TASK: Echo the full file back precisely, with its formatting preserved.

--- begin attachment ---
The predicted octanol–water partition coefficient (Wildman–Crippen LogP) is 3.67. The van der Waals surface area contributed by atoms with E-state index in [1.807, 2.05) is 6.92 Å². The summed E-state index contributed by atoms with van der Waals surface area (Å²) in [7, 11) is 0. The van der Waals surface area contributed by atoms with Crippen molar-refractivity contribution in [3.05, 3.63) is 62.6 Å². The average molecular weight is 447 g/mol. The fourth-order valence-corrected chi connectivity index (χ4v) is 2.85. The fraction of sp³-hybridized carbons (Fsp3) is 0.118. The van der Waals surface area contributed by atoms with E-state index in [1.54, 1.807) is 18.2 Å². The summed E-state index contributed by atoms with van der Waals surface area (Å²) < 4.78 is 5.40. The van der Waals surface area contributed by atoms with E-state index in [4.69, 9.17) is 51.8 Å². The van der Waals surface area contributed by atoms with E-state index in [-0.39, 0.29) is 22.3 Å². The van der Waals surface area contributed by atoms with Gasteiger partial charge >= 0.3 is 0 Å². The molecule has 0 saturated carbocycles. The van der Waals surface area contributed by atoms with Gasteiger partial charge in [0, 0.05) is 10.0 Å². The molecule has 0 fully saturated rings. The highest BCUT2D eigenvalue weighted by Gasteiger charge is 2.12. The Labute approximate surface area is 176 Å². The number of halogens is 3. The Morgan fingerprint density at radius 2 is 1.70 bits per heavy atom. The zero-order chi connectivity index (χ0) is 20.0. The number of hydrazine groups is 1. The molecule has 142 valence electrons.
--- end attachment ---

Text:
The predicted octanol–water partition coefficient (Wildman–Crippen LogP) is 3.67. The van der Waals surface area contributed by atoms with E-state index in [1.807, 2.05) is 6.92 Å². The summed E-state index contributed by atoms with van der Waals surface area (Å²) in [7, 11) is 0. The van der Waals surface area contributed by atoms with Crippen molar-refractivity contribution in [3.05, 3.63) is 62.6 Å². The average molecular weight is 447 g/mol. The fourth-order valence-corrected chi connectivity index (χ4v) is 2.85. The fraction of sp³-hybridized carbons (Fsp3) is 0.118. The van der Waals surface area contributed by atoms with E-state index in [1.54, 1.807) is 18.2 Å². The summed E-state index contributed by atoms with van der Waals surface area (Å²) < 4.78 is 5.40. The van der Waals surface area contributed by atoms with E-state index in [4.69, 9.17) is 51.8 Å². The van der Waals surface area contributed by atoms with E-state index in [-0.39, 0.29) is 22.3 Å². The van der Waals surface area contributed by atoms with Gasteiger partial charge >= 0.3 is 0 Å². The molecule has 0 saturated carbocycles. The van der Waals surface area contributed by atoms with Gasteiger partial charge in [0, 0.05) is 10.0 Å². The molecule has 0 fully saturated rings. The highest BCUT2D eigenvalue weighted by Gasteiger charge is 2.12. The Labute approximate surface area is 176 Å². The number of halogens is 3. The Morgan fingerprint density at radius 2 is 1.70 bits per heavy atom. The zero-order chi connectivity index (χ0) is 20.0. The number of hydrazine groups is 1. The molecule has 142 valence electrons.